Energy affordability: Covid-19 has given Australia the opportunity to hit reset

By Ceyda Erem ·
small-business-energy

Although many Aussies believe life will never return to the way it once was, the Australian Competition and Consumer Commission (ACCC) is using it as an opportunity to give the energy market a refresh. 

On Wednesday, ACCC chair Rod Sims said that Australia has hit a “tipping point” for energy affordability. 

Speaking at the Energy Users Association of Australia (EUAA) 2020 National Conference, Sims said there’s “an opportunity to reset affordability and competition in energy markets” for large energy users like businesses. 

“This dreadful pandemic we are all experiencing has caused significant personal hardship to many Australians as well as enormous economic disruption for businesses, small and large,” he said. 

The regulatory body explained that commercial and industry users have had their electricity bills skyrocket by 61% between the 2007/08 and 2018/19 financial year. 

For large energy users, wholesale electricity prices make up to 53% of their annual bill, compared to one-third for residential users. 

So with the good news that wholesale electricity and gas prices are their lowest point in five years, businesses will have the chance to come out on top within the following year.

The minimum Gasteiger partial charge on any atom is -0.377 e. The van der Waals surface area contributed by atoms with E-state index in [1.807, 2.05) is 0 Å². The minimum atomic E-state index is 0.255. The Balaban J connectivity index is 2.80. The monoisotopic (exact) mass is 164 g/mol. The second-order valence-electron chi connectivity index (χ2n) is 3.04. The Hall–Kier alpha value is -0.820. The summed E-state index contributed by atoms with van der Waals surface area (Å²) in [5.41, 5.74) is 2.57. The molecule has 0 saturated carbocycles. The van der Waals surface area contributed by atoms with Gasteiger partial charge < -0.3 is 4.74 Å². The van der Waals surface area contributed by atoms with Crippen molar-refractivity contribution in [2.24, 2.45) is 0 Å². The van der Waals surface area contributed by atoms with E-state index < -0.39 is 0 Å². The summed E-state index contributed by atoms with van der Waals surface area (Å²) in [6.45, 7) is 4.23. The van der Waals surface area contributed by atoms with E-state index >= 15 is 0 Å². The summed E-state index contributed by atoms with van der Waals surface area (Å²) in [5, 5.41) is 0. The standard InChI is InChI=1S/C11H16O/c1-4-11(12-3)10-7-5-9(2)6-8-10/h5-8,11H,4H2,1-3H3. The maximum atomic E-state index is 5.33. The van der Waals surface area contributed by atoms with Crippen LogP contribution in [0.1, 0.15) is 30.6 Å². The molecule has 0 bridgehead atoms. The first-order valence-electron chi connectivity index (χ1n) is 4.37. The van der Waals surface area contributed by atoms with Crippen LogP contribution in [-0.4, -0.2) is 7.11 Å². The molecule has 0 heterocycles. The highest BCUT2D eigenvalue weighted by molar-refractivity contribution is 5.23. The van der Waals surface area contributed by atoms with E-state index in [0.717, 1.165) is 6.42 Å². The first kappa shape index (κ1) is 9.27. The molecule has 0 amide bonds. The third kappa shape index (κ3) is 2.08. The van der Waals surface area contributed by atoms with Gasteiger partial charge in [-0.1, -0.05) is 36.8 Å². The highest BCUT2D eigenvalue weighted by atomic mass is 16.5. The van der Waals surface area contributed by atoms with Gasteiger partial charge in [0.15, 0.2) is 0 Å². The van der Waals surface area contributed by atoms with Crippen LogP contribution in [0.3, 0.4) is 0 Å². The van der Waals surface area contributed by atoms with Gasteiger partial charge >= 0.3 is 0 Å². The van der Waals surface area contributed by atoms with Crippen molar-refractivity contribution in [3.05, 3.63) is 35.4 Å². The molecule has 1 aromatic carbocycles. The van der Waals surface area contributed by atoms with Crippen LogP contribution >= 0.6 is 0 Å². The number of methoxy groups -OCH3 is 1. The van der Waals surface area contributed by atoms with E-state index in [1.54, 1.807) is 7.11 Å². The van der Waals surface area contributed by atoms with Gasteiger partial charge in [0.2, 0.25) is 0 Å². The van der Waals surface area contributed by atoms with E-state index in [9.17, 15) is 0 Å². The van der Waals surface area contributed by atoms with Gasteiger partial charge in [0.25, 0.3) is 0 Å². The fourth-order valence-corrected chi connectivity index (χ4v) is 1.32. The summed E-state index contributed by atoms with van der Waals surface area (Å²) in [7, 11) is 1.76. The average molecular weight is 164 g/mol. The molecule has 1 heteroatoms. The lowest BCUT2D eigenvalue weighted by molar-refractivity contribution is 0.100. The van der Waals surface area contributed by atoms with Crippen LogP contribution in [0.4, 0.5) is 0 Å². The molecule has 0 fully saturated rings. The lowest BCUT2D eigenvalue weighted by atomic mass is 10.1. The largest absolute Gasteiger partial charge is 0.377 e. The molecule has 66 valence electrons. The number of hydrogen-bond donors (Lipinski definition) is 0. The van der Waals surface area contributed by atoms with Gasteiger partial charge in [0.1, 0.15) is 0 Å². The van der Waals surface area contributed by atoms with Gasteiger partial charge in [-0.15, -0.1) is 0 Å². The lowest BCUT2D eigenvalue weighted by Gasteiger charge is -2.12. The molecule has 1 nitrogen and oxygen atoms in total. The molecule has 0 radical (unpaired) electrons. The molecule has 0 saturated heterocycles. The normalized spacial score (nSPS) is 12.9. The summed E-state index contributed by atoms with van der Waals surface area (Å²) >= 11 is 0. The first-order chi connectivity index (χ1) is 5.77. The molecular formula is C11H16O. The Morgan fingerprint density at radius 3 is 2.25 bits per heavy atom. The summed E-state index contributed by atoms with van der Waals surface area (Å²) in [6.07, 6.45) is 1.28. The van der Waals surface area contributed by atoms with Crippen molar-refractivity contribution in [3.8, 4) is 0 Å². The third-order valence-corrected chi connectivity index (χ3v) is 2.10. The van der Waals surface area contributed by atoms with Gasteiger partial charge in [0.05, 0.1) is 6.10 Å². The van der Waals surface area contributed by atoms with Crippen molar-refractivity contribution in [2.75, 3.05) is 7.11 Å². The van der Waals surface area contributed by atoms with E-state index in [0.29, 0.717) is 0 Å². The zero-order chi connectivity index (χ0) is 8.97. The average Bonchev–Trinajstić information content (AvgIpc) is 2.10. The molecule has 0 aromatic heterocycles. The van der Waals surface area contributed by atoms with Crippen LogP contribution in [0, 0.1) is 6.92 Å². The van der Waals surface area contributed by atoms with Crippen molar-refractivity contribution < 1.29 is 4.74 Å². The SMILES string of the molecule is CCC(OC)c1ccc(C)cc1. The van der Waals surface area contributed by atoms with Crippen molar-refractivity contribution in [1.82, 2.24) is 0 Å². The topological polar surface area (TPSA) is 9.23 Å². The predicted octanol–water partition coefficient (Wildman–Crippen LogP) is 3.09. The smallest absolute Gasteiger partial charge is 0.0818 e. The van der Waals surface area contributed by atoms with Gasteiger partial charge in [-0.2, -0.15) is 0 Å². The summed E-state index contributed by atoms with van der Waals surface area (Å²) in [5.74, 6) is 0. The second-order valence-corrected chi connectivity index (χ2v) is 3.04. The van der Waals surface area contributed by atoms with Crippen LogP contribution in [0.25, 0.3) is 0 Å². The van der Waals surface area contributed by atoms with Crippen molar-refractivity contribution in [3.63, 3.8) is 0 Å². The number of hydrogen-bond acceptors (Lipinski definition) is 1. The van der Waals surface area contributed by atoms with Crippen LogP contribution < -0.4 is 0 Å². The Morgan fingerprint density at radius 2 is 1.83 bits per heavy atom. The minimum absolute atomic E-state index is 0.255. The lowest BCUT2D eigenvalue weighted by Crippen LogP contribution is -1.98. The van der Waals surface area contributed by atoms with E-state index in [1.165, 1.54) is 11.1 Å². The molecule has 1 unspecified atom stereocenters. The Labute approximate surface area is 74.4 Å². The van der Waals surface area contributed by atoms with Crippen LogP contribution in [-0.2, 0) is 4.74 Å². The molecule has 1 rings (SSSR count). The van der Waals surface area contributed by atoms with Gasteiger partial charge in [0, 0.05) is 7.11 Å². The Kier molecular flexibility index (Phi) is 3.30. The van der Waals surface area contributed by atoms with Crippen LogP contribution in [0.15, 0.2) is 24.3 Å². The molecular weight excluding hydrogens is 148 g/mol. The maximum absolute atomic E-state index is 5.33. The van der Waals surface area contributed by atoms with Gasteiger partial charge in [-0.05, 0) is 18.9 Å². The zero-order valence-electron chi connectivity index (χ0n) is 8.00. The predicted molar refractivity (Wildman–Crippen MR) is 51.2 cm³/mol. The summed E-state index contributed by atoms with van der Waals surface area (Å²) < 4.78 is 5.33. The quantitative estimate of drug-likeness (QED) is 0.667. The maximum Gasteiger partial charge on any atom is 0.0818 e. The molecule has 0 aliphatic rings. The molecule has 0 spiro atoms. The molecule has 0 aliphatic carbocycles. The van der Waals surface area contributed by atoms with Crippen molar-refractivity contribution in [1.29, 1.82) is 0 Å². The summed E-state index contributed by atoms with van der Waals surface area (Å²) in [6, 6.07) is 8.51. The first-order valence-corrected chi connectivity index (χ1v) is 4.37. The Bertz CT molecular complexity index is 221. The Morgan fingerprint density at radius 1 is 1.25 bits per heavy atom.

In early June, Mozo reported on the new energy reform called the wholesale demand response, which is set to come into effect in October 2021. 

Under the wholesale demand response, larger energy users like businesses choose to reduce their electricity consumption during peak periods and in return, will receive an incentive, such as a credit toward their annual bill. 

According to Sims, this new mechanism will do more than just give Aussies businesses a leg up. The wholesale demand response is also expected to reduce costs and increase competition. 

“The reduction in wholesale prices is positive and, together with large energy users continuing to be active participants in both the energy market and non-energy mechanisms, this is the opportunity to restore Australian businesses’ international competitiveness,” said Sims. 

If your small business is still up and running during the Covid-19 pandemic, there are a few things you can do to help reduce your energy costs. You can check out our small business energy savings tips page for more information.

Or if you’d like to make the switch to a better deal, head on over to our energy comparison tool get started.

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Ceyda Erem
Ceyda Erem
Money writer

Ceyda Erem is Mozo’s authority on Energy, as well as having broader expertise as a personal finance writer. She loves to put her researching and writing talents into stories that help our readers to make more informed financial choices, whether that’s about finding the best energy deal or writing about the latest sneaky bank tricks. Ceyda has a Bachelor of Arts (major in writing) from Macquarie University.